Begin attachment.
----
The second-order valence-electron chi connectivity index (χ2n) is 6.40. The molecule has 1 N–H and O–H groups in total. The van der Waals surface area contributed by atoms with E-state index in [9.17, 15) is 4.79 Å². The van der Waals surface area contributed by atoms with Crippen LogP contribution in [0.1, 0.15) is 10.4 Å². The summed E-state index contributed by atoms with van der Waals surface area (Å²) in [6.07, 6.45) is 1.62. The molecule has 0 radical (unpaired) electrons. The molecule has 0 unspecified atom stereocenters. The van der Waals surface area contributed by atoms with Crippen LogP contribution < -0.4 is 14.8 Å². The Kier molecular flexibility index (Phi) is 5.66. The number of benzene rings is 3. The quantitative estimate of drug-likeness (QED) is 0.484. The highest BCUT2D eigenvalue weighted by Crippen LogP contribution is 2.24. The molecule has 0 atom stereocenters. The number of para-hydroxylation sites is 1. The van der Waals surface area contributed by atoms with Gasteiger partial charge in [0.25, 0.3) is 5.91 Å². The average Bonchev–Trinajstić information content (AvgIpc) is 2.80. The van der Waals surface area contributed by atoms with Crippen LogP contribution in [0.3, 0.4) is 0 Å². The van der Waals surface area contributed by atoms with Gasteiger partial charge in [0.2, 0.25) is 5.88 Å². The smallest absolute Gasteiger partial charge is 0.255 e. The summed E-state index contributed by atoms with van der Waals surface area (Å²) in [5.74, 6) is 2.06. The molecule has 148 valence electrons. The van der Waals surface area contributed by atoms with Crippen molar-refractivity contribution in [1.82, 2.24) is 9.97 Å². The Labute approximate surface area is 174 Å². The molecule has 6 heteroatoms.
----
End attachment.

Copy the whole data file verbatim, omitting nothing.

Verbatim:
The second-order valence-electron chi connectivity index (χ2n) is 6.40. The molecule has 1 N–H and O–H groups in total. The van der Waals surface area contributed by atoms with E-state index in [9.17, 15) is 4.79 Å². The van der Waals surface area contributed by atoms with Crippen LogP contribution in [0.1, 0.15) is 10.4 Å². The summed E-state index contributed by atoms with van der Waals surface area (Å²) in [6.07, 6.45) is 1.62. The molecule has 0 radical (unpaired) electrons. The molecule has 0 unspecified atom stereocenters. The van der Waals surface area contributed by atoms with Crippen LogP contribution < -0.4 is 14.8 Å². The Kier molecular flexibility index (Phi) is 5.66. The number of benzene rings is 3. The quantitative estimate of drug-likeness (QED) is 0.484. The highest BCUT2D eigenvalue weighted by Crippen LogP contribution is 2.24. The molecule has 0 atom stereocenters. The number of para-hydroxylation sites is 1. The van der Waals surface area contributed by atoms with Gasteiger partial charge in [0.25, 0.3) is 5.91 Å². The average Bonchev–Trinajstić information content (AvgIpc) is 2.80. The van der Waals surface area contributed by atoms with Crippen LogP contribution in [0.3, 0.4) is 0 Å². The van der Waals surface area contributed by atoms with Gasteiger partial charge in [0.2, 0.25) is 5.88 Å². The smallest absolute Gasteiger partial charge is 0.255 e. The summed E-state index contributed by atoms with van der Waals surface area (Å²) in [5.74, 6) is 2.06. The molecule has 148 valence electrons. The van der Waals surface area contributed by atoms with Crippen molar-refractivity contribution in [1.82, 2.24) is 9.97 Å². The Labute approximate surface area is 174 Å². The molecule has 6 heteroatoms.